From today’s vantage point, we can see Robbins as an early indicator that higher education was moving from the periphery towards the centre of British national life –changing from picturesque adjunct to essential component. UK university student numbers had grown from 20,000 at the start of the last century to 118,000 when Robbins reported – roughly the combined student populations of Manchester and Leeds today.
The 1963 report marked a wider modernisation, one of a number of developments signalling a break with the immediate post-war years. Philip Larkin, Hull University’s Librarian at the time, later summed it up: “So life was never better than / In nineteen sixty-three / (Though just too late for me) / Between the end of the Chatterley ban / And the Beatles’ first LP” – though perhaps he wasn’t thinking primarily of the Robbins report.
Although the decisions about founding the 1960s new universities had been made well before Robbins was published (the first, Sussex, opened for business in 1961), it is significant that they are so often associated with the report. Like the report itself, they marked new ways of thinking about higher education, both in curricular terms (Asa Briggs’s “new map of learning” at Sussex), in physical terms (leading architects designing bold new campuses), and in terms of the modestly enlarged entries to higher education that followed their establishment, shortly to be followed by the creation of the polytechnics. Suddenly, higher education looked and felt different.
Parallel modernising changes were taking place in the schools system, overseen by two outstanding ministers: Edward Boyle, the Conservative Minister of Education from 1962-64, and Anthony Crosland, the Labour Secretary of State from 1965-67. As Maurice Kogan notes in his book about the two men, The Politics of Education (1971), they directed the transition from “the assumptions of pre-war education psychology [to those of] the post-war radical sociologists about the extent to which ability could be reliably predicted”. Crosland’s Circular 10/65, which “requested” (not a word now much favoured by Secretaries of State) local education authorities to prepare plans to abolish selection in secondary education was a result. The Robbins-validated expansion of higher education was another response to this dawning realisation (to quote Kogan again) “that access to the more favoured forms of education was differentiated according to social class” – not to ability.
Robbins cleared the way intellectually for the expansion of higher education by driving a stake through the heart of the “more means worse” argument – though, like one of the undead in a cheap horror movie, it nevertheless emerges regularly from its grave. What Robbins’s research showed about what he called “the so-called pool of ability” was that entry to university largely depended not on innate ability, but on your father’s occupation: 45% of children whose father was in a “higher professional” occupation went into full-time higher education, compared with about 2% from families where the father was a manual worker. It was your dad’s job, not how bright you were, that determined whether or not you’d go to university.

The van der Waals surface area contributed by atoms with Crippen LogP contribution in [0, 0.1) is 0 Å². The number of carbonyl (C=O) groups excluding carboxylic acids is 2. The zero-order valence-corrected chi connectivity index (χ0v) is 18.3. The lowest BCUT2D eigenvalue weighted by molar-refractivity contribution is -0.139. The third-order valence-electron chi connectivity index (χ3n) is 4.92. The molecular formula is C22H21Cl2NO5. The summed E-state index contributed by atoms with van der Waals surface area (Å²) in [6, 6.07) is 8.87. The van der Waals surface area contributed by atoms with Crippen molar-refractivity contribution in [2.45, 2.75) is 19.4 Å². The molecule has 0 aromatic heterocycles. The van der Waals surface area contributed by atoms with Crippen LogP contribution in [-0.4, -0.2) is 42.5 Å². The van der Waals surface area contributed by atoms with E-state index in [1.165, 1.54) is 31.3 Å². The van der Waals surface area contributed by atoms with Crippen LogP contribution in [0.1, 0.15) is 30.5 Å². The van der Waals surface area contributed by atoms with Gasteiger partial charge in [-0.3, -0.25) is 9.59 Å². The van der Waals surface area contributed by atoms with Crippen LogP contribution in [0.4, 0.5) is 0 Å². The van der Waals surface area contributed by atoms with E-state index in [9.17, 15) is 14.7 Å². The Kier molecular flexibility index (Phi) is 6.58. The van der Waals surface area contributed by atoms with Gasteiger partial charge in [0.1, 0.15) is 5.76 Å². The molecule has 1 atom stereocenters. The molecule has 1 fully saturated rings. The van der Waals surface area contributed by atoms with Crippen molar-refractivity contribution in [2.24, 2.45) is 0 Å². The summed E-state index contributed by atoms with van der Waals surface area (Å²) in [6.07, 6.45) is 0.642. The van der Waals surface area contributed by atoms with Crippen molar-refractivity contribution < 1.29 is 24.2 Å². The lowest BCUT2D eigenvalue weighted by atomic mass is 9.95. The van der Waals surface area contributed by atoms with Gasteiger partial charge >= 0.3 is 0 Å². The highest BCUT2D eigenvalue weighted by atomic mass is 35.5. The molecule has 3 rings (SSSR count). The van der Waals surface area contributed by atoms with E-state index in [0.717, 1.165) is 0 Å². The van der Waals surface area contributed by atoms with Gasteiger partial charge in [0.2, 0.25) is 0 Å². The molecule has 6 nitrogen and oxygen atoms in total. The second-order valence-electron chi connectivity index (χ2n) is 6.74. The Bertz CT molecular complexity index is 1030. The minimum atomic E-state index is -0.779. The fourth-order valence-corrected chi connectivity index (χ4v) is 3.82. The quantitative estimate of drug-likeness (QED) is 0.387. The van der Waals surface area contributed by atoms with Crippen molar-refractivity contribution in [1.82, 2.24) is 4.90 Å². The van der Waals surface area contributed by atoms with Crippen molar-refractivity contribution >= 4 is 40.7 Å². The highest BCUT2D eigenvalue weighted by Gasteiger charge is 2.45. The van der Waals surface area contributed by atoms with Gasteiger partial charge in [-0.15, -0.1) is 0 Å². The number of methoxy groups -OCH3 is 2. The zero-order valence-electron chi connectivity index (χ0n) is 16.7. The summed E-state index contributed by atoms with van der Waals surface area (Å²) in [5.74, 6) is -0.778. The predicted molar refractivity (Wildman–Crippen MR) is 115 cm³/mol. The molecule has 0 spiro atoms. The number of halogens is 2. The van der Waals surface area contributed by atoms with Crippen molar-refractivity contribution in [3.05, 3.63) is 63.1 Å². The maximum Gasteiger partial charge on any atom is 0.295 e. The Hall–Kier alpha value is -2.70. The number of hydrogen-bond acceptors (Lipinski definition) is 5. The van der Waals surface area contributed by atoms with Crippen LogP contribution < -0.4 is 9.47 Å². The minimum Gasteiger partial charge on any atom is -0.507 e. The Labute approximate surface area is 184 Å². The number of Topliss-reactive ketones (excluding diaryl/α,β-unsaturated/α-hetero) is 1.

The higher education system that we see in Britain today would amaze Robbins in terms of its scale and scope. But its foundations were laid by the work of his committee, and others pressing for social and educational change in the early 1960s. We should use this anniversary to honour their work.
This post is based on a previously published article in the Times Higher Education
A recent biography of J Robert Oppenheimer (there have been six since 2004 alone), Inside the Centre: The Life of J Robert Oppenheimer (2012), by Ray Monk, Professor of Philosophy at Southampton University, makes you think about both twentieth-century scientific history and current national policies.
Oppenheimer’s story has much to interest students of higher education. Apart from his time in charge of building the first atomic bomb at the Los Alamos laboratory from 1943-45 – when he showed himself to be an outstanding leader of a disparate group of brilliant egoists – Oppenheimer spent his working life as a university teacher, researcher and administrator, latterly as the Director of Princeton’s Institute for Advanced Study, where his staff at one point included Einstein, Bohr and Dirac.
A point of particular interest is that Oppenheimer’s academic career spanned the period during which Europe, as a result of self-inflicted wounds, ceded world scientific leadership to the United States. When Oppenheimer graduated from Harvard in 1925 (in chemistry, not physics – a reminder that the disciplinary boundaries we now take for granted have only recently become so rigid), bright young American scientists wanting to work with the world’s best researchers crossed the Atlantic as a matter of course. In theoretical physics, Oppenheimer’s chosen research topic, the choice was between Germany, particularly Göttingen and Leipzig, and England, particularly Cambridge.